CEH Certified Ethical Hacker (2010)
Chapter 13: Bypassing Network Security: Evading IDSs, Honeypots, and Firewalls
CEH Exam Objectives Covered in This Chapter:
· List the types of intrusion detection systems and evasion techniques
· List firewall types and honeypot evasion techniques
Intrusion detection systems (IDS), firewalls, and honeypots are all security measures used to ensure a hacker is not able to gain access to a network or target system. An IDS and a firewall are both essentially packet filtering devices and are used to monitor traffic based on a predefined set of rules. A honeypot is a fake target system used to lure hackers away from the more valuable targets. As with other security mechanisms, IDSs, firewalls, and honeypots are only as good as their design and implementation. It is important to be familiar with how these devices operate and provide security as they are commonly subjects of attack.
Types of IDSs and Evasion Techniques
Intrusion detection systems (IDSs) inspect traffic and look for known signatures of attacks or unusual behavior patterns. A packet sniffer views and monitors traffic and is a built-in component of an IDS. An IDS alerts a command center or system administrator by pager, email, or cell phone when an event appearing on the company’s security event list is triggered. Intrusion prevention systems (IPSs) initiate countermeasures such as blocking traffic when suspected traffic flow is detected. IPSs automate the response to an intrusion attempt and allow you to automate the deny-access capability.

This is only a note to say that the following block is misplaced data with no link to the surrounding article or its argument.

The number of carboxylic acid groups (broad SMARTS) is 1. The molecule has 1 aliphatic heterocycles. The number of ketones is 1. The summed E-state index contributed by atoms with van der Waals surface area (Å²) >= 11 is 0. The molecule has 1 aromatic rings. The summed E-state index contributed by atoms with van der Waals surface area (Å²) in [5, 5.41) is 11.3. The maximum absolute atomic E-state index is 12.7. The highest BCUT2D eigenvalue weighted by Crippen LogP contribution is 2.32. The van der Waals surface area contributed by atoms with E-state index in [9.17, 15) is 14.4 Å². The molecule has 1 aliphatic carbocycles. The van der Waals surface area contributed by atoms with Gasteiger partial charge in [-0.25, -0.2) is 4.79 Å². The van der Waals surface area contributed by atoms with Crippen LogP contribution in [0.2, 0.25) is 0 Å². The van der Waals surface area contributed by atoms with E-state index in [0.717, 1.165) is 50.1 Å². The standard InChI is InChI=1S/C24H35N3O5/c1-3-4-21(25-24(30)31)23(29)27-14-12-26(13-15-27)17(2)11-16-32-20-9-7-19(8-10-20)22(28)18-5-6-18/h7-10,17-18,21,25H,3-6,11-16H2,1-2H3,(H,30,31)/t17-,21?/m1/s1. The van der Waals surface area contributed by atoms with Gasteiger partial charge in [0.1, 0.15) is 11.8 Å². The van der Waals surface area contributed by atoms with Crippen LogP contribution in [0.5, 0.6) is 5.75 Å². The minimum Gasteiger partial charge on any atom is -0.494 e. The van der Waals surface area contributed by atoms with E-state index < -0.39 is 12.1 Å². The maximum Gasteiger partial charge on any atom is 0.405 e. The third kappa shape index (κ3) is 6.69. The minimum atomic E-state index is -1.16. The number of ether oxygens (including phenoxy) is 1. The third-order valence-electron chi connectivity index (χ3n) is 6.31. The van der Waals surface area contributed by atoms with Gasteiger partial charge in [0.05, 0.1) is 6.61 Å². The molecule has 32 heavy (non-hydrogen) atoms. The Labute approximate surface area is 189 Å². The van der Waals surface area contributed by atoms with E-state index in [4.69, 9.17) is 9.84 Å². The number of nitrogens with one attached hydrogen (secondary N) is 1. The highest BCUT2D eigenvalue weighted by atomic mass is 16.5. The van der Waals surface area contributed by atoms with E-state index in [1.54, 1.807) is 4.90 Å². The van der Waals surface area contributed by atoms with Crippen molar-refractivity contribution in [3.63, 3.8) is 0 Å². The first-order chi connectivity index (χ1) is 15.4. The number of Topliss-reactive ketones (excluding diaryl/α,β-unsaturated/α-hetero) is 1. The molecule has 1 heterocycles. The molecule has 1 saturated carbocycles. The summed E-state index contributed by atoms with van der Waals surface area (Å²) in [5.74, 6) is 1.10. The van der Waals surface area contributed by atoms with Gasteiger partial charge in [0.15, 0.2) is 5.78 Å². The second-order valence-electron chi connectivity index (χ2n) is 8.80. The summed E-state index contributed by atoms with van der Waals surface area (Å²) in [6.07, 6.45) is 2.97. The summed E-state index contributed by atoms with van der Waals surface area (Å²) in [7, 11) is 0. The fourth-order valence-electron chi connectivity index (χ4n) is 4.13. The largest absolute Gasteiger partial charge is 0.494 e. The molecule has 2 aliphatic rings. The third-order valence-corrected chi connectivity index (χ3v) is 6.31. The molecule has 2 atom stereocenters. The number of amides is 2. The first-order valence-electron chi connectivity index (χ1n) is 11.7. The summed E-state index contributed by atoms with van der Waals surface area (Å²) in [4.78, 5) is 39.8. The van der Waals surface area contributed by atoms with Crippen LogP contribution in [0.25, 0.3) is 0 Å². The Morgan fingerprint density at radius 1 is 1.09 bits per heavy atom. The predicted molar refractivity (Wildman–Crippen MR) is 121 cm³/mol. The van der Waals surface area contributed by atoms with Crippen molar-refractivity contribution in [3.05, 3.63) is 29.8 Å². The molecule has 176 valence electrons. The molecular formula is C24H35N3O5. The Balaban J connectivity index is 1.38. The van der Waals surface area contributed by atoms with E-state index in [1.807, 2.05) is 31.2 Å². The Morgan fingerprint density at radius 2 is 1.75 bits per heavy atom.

There are two main types of IDS:
Host Based Host-based IDSs (HIDSs) are applications that reside on a single system or host and filter traffic or events based on a known signature list for that specific operating system. HIDSs include Norton Internet Security and Cisco Security Agent (CSA). Many worms and Trojans can turn off an HIDS. HIDSs can also be installed directly on servers to detect attacks against corporate resources and applications.
Network Based Network-based IDSs (NIDSs) are software-based appliances that reside on the network. They’re used solely for intrusion detection purposes to detect all types of malicious network traffic and computer usage that can’t be detected by a conventional firewall. This includes network attacks against vulnerable services; data attacks on applications; host-based attacks such as privilege escalation, unauthorized logins, and access to sensitive files; and malware. NIDSs are passive systems: the IDS sensor detects a potential security breach, logs the information, and signals an alert on the console.
The location of a network-based IDS in a network architecture is depicted in Figure 13-1. A network IDS sensor can be located as a first point of detection between the firewall and the Internet or on the semi-private DMZ, detecting attacks on the organization’s servers. Finally, a network IDS can be located on the internal private network, with the corporate servers detecting possible attacks on those servers.
Figure 13-1: Network-based IDS
An IDS can perform either signature analysis or anomaly detection to determine if the traffic is a possible attack. Signature detection IDSs match traffic with known signatures and patterns of misuse. A signature is a pattern used to identify either a single packet or a series of packets that, when combined, execute an attack. An IDS that employs anomaly detection looks for intrusion attempts based on a person’s normal business patterns and alerts when there is an anomaly in the behavior of access to systems, files, logins, and so on.